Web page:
- The Washington Times - Sunday, January 16, 2005

PARIS — Airbus, which has delivered more airplanes than Boeing for the second year in a row, is about to introduce another No. 1: the world’s largest passenger jet.

The A380, a four-aisle, four-engine, double-decker “superjumbo,” will roll onto the tarmac tomorrow at Airbus headquarters in southern France, in a lavish ceremony attended by leaders from the European Union and thousands of guests.

Sales have beat expectations so far, and most of the technical problems that have dogged the program have been resolved, at a price.

But the real sighs of relief won’t be heard in Toulouse until later — sometime before March 31, Airbus says — when the A380 hauls its 308-ton frame aloft.

That is when the plane’s engineers will begin to find out whether their gargantuan offspring lives up to the performance promises, as the first test-flight data stream in.

In a standard three-class cabin configuration, the A380 will carry 555 passengers — one-third more than the plane it is designed to displace, the Boeing 747.

On a full tank, it also will carry them 5 percent farther than Boeing’s longest-range jumbo, Airbus says, producing costs per passenger that are up to one-fifth less than its rival’s.

Meeting these targets has been “no picnic,” Airbus Chief Executive Officer Noel Forgeard said Wednesday, when he also confirmed that the A380 is both over budget and overweight.

Mr. Forgeard said the plane will weigh about 1 percent more than its target of 305 tons, but stressed it still will deliver on promised fuel efficiency and other guarantees, since the internal benchmark deliberately was overambitious.

He said the program’s $1.9 billion overspend — 18 percent of its $10.7 billion overall budget at current exchange rates — likely would be trimmed by a renewed cost-cutting drive.

The struggle to meet weight targets accounts for much of the overspending, Airbus officials say. Jean-Claude Schoepf, head of the A380 final assembly line, said the problem became a headache early on.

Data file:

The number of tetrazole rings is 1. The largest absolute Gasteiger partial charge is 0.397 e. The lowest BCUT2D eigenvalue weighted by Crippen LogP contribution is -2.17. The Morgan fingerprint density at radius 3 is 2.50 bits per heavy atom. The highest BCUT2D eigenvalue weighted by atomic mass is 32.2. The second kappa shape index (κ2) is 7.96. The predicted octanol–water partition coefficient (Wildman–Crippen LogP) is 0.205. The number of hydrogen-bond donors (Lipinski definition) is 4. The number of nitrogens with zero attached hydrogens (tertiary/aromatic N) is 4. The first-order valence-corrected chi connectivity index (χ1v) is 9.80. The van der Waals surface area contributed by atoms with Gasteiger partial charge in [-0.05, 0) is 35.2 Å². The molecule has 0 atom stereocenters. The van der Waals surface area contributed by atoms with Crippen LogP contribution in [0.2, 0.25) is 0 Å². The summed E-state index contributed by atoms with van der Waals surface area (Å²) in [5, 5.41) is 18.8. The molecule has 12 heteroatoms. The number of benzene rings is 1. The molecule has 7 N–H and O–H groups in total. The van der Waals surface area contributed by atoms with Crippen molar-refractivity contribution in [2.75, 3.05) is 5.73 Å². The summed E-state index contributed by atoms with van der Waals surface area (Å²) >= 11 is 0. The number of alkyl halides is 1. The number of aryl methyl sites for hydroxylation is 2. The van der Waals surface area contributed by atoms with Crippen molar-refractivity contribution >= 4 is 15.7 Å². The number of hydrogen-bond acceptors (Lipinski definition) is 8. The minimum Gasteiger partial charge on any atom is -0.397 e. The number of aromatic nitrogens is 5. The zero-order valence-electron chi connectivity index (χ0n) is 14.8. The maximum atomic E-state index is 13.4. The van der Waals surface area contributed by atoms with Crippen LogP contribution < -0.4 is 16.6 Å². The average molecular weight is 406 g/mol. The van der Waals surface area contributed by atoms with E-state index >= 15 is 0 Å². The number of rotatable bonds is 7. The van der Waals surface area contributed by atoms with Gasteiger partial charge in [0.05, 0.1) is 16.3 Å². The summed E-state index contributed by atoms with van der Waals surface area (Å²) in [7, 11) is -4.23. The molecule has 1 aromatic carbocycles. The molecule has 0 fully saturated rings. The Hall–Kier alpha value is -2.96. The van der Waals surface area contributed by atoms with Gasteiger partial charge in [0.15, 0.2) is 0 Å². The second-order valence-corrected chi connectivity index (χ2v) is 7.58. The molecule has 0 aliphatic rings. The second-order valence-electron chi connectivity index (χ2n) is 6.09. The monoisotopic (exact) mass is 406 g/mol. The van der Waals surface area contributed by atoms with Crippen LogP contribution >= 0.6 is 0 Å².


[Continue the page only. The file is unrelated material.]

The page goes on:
“We found there was too much mass,” Mr. Schoepf said. “We had to work pretty hard to get back to the specifications we’d committed ourselves to with our clients.”

Parts went back to the drawing board to be pared meticulously, without sacrificing strength. More carbon composites were introduced — for example, in the horizontal struts that support the two cabin floors and hold the fuselage in shape.

By using chromate-free paint, engineers got the outer paint work down to about 770 pounds, Mr. Schoepf said. “That’s compared to 1,210 pounds for a plane of this size using other paints.”

At the giant hangar where Mr. Schoepf and his 1,500 engineers and support staff work, wings, nose cones and fuselage sections arrive by road convoys after being transported by barges from Bordeaux, in western France, where they come in from Airbus facilities in Spain, Britain, Germany and elsewhere in France.

Mr. Schoepf plans to hire another 1,000 staff by 2008 to boost the production rate to one A380 per week.

Airbus has 139 firm A380 orders from 13 airlines and freight companies, worth $39 billion before any discounts on the plane’s $280 million list price. A new 747 costs up to $211 million before discounts.

The backlog will rise when UPS Inc. finalizes a deal to acquire 10 of the A38O’s freighter versions, with options on 10 more.

The European Aeronautic Defense and Space Co., which owns 80 percent of Airbus, says the A380 program will break even at about 250 sales.

During the next 20 years, Airbus sees global demand for 1,250 A380-size behemoths to shuttle passengers among the world’s largest airports, which serve as connecting hubs for flights to less-busy destinations.

More than half the new superjumbos will use just 10 major airports, Airbus forecasts, mainly in Asia. Singapore Airlines Ltd. is scheduled to become the first carrier to operate the A380, in the second half of 2006.

Chicago-based Boeing Co., like Airbus, expects overall air-passenger traffic to increase threefold during the next two decades.

But Boeing forecasts only “a few hundred” sales of very large planes, as travelers reject stopovers in favor of direct service aboard smaller long-range jets — like its fuel-efficient 7E7 Dreamliner, scheduled to enter service in 2008.

“The data shows unquestionably that passengers, when they can, want to fly from wherever they are to wherever they’re going, without having to connect in a hub,” said Boeing spokesman Todd Blecher.

“The A380 is flying into the head wind of reality.”

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